What Matters: Satoru Wakeshima on the Marvels of Music
Debbie Millman has started a new project at PRINT titled “What Matters.” This is an ongoing effort to understand the interior life of artists, designers and creative thinkers. This facet of the project is a request of each invited respondent to answer 10 identical questions, and submit a decidedly nonprofessional photograph.
Up next: Satoru Wakeshima, managing director and chief engagement officer for CBX, the New York–based brand design firm with offices in Minneapolis. He has led strategy, innovation and creative for brands including Gillette, Del Monte, PepsiCo, Mars, Kraft, Colgate, Pepperidge Farm, Black & Decker and Coca-Cola.
What is the thing you like doing most in the world?
Guitars. I’m a player, collector and repairman, and I’m totally obsessed with it. My collection of more than 20 guitars is completely out of hand, and that’s down from when it was really out of hand. My favorite guitar is a 1959 Martin 00018 acoustic. It was horribly abused and remained unused for a very long time. I brought it back to life and I continued to play it for years at bar gigs. It looks like absolute hell. But some guitars just have lots of songs inside of them; they still have stories to tell. You just have to pull them out. This is one of them. Especially now with COVID, I can’t seem to stop building new guitars and starting a new project. Now that my son and daughter both play instruments, it’s taken on a whole new meaning for me because we can connect through music and creativity. Just like design, music is about taking an idea, creating something new, and bringing people together. It really never gets old for me.
What is the first memory you have of being creative?
My parents are fine artists, and growing up, so many of their friends were artists. So I was surrounded by creativity since I was a baby. Art galleries, parties at art studios, museums … it’s just how I was raised in New York. I remember my parents sitting my sister, brother and me down with markers and paper, giving us concepts like “bright,” and asking us to draw what came to mind. It was a pretty cool thing, now that I look back on it. I must have been 6 or 7 years old. I drew a big moon in a dark sky because, to me, the moon seemed illuminated; like it was all lit up. Because of the contrast with night, it was focused brightness, even more than the sun. I remember I couldn’t quite capture what was in my head. But I tried.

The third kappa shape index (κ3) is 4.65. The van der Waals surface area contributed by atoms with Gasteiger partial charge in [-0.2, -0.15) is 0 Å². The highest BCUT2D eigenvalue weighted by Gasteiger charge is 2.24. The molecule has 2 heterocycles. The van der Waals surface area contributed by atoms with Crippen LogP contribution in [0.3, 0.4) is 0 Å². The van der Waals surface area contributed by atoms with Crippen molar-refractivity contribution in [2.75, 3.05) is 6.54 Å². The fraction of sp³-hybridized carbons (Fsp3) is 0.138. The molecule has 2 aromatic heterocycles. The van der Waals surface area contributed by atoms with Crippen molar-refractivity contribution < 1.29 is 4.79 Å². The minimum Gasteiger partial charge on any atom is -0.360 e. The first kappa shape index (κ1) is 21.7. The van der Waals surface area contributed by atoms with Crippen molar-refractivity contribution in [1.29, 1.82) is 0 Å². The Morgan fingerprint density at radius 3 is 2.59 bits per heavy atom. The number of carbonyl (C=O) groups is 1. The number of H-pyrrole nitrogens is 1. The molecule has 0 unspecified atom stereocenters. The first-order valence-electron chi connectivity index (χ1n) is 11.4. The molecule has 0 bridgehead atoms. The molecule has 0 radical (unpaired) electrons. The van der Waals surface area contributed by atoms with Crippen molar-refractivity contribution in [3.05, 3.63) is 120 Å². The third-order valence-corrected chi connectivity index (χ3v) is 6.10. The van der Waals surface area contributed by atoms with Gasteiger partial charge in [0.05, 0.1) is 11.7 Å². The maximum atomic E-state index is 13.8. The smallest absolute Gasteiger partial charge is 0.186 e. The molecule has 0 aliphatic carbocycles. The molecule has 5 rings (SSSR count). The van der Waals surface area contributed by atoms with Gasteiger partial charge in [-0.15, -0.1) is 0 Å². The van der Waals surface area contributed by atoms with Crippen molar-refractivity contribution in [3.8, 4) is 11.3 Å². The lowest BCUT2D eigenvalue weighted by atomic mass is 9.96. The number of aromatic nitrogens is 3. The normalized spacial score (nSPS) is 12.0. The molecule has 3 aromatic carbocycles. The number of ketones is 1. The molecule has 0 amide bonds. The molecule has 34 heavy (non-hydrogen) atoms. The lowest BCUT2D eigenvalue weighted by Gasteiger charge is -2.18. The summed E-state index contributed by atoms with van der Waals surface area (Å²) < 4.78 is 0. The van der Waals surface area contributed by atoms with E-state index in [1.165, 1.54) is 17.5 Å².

What is your biggest regret?
No regrets. I just want to make sure I learn from my experiences and, hopefully, pass on what I learn to my kids and anyone else who will listen.
How have you gotten over heartbreak?
Ha! Who hasn’t? But the key phrase is “gotten over.” People are more emotionally resilient than we think.
What makes you cry?
Sad dog movies. Yep. I’m a total sucker for a sad dog movie. And it gets me … every. Fucking. Time. (Sniff.) My wife won’t watch them with me. There’s a movie about the remarkable story of Hachiko, a dog in Japan that came to the train station every day for nine years waiting for his owner, who had died at work, to come home. The fact that it’s based on a true story makes it even sadder. There’s even a statue of Hachiko at the train station in Tokyo.
How long does the pride and joy of accomplishing something last for you?
Not long enough! I look at accomplishments as “fixing” things, and I am genuinely pissed off if I can’t fix something. Doesn’t matter what it is: a work thing, a relationship, an appliance, a toy or a guitar. So I’m constantly fixing things, having the brief pride and joy of accomplishment (look what I did!), and then onto fixing the next thing. There’s a lot that’s broken out there. Maybe I need to set my sights on fixing bigger things? Hmmmm …
Do you believe in an afterlife, and if so, what does that look like to you?
I really hope there’s more … I miss the family and friends I’ve lost and every dog and cat I’ve ever owned. To me, it looks a lot like a tropical island in the South Pacific (without the mosquitoes); I’m surrounded by my wife, kids, friends and family, who look exactly how I remember them, and there’s really good live music being played all the time on cool vintage gear. But I’d be totally cool if it was just re-experiencing all the really good bits of my life, on a constant loop. I’ve had a pretty blessed existence, all things considered, and some crazy fun times that I wish I could experience again and again.
What do you hate most about yourself?
I’m intense. I wish I was chill. No one ever says, “Oh, I know Satoru, he’s so chill.” When my son Trey was born, he was really intense—really happy, or screaming his head off. It was maddening. I remember talking about this with some work friends and clients who knew me really well and asking, “where does he get this intensity from?” Everyone burst out laughing. And I realized it was me.
What do you love most about yourself?
I’m intense. No, seriously, I’m brutally honest with people. That’s something that’s really important to me. If you can’t be honest about how you feel or what you’re thinking, you’re not really communicating. You’re holding back. You don’t have to be an asshole about it. But you should say what you mean.
What is your absolute favorite meal?
There’s this tiny island on the Great Barrier Reef called Lizard Island. It’s freaking paradise. They’ll make you a seven-course private dinner on the beach with cold melon soup, emperor prawns, Moreton Bay bugs, New Zealand salmon, soursop sorbet, and a chocolate tarte for dessert. Oh yeah. Or … anything my mom makes. She’s the best cook in the world. Love you, Mom.